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Come experience an eco-adventure wildlife tour with Cabañas San Isidro! The reserve maintains a vital role as one of the front-runners on Ecuador 's east-slope with respect to tying together land acquisition and protection projects, serious biological research, community involvement, and world-class nature tourism in one of the most ecologically sensitive, and important zones that the country has to offer. Name your delight, Ecuador has it all!
Cabañas San Isidro was founded over fifty years ago by the Bustamante family of Quito, Ecuador, when the uncharted lands of eastern Ecuador where first made available to the public by a government campaign to convert unclaimed lands into productive farms.
With a deep concern for proper natural resource management, as well as for the urgent need to protect the unique flora and fauna of the zone, Simón Bustamante (one of the pioneer modern-day explorers of the Ecuadorian Amazon) left the majority of his vast (now privately owned 1,100 hectares, plus 800 bought with our local foundation) property untouched despite the pressure from many levels to clear the forest for what was then considered land improvement. Over the years, Cabañas San Isidro has matured into a comfortable lodge, surrounded by large and accessible tracts of primary cloud forest run by Simón's daughter, Carmen.
San Isidro Lodge is the major nexus in the Cosanga Valley that links the Antisana and Gran Sumaco Reserves by way of a wide and splendid flat montane forest reserve; flat forests in the Andes these days are hard to come by since much of this habitat type has been converted into pasture.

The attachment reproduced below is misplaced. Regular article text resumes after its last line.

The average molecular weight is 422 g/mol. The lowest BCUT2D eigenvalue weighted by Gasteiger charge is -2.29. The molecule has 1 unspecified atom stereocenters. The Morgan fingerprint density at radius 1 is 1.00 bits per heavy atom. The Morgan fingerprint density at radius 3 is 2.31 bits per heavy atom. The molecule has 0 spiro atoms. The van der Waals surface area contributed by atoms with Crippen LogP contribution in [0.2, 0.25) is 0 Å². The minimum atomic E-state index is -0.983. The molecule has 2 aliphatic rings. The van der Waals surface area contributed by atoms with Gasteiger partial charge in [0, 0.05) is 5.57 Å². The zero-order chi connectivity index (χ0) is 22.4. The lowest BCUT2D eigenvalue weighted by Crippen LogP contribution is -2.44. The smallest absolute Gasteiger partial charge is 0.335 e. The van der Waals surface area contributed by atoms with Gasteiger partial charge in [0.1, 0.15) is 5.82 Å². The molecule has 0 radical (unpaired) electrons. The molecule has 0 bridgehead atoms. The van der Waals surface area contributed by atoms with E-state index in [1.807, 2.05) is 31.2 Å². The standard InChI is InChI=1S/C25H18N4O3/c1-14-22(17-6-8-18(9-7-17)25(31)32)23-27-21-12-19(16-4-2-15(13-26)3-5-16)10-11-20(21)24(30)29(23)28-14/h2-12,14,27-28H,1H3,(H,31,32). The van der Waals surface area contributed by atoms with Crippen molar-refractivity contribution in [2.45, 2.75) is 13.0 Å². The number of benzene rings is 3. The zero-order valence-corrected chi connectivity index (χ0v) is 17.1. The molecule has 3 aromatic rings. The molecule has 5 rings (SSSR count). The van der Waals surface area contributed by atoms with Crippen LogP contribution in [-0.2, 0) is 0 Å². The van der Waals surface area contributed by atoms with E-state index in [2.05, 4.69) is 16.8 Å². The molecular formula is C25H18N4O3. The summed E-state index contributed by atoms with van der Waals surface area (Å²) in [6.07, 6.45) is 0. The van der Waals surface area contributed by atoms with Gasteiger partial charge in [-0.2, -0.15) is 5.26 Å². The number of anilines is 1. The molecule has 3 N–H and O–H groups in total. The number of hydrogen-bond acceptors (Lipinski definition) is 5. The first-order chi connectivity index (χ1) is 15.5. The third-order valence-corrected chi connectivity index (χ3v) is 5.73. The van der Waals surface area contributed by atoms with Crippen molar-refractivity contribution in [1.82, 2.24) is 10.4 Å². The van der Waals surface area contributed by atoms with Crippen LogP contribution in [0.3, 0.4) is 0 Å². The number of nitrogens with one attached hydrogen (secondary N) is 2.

More recently San Isidro has worked closely with Biocomercio and GIZ to help make the reserve more sustainable through community projects designed to benefit everybody involved. The goal is that the lodge, the locals, and the forest can forge a relationship that benefits everybody, leaving the smallest ecological footprint possible.
Cabañas San Isidro offers ten private and comfortable double rooms that are widely spaced about on the sprawling gardens. All allow immediate access to the outdoors right from the open-air, front porches of each. Cabañas San Isidro’s lodge and lush cloud forest reserve can be reached by paved road from Quito’s new international airport in only about two hours, so getting here has gotten easy.
San Isidro lies right between two large national parks, so ‘gettinglost’ is part of the fun, and discovery is a daily event. Amazing cuisine, cooking classes, primary forest trails, mammal watching, birding, and archaeology are some of the activities waiting for you here.
You will leave from Quito at 08:00 to the Amazon watershed, with scenic and biodiverse cloud forests on your minds. Your first stop en route, however, will be at a rose plantation where you will have the opportunity to ogle at many of the most popular and spectacular varieties that Ecuador produces. After this it will be time to move up in elevation to the majestic, windswept paramos of Papallacta - a very tundra-like habitat. On clear days here, the views of the surroundings and various volcanoes are breath-taking; a stop right up at the continental divide is one of the best spots from which to photograph the snow-capped volcano, Antisana, as it towers over the mountains below.
After what will have probably been a chilly morning (at best!) you will get to Guango Lodge in time to enjoy a delicious and hot, sit-down lunch, traditional Ecuadorian style, right next to the active hummingbird feeders. In the afternoon you will embark on a hike along the trails that fan out around the lodge to get a taste of the beautiful Andean temperate forests and the birds that often adorn their branches; colorful mountain-toucans and tanagers would be a hit.
Not letting it get too late, you will make your way down-slope - about a one-and-a-half hour drive - to Cabañas San Isidro, where you will shoot to get in with daylight and settle into your rooms before dinner. At dinner, you will be officially welcomed and have your first taste of Ecuador’s best known hot toddy, a delicious drink - called “Canelazo” - made from water boiled with real cinnamon, fruit juice, and a dash of cane alcohol, that is sure to help warm you up. There will be guinea pig tasting opportunity for the adventurous ones.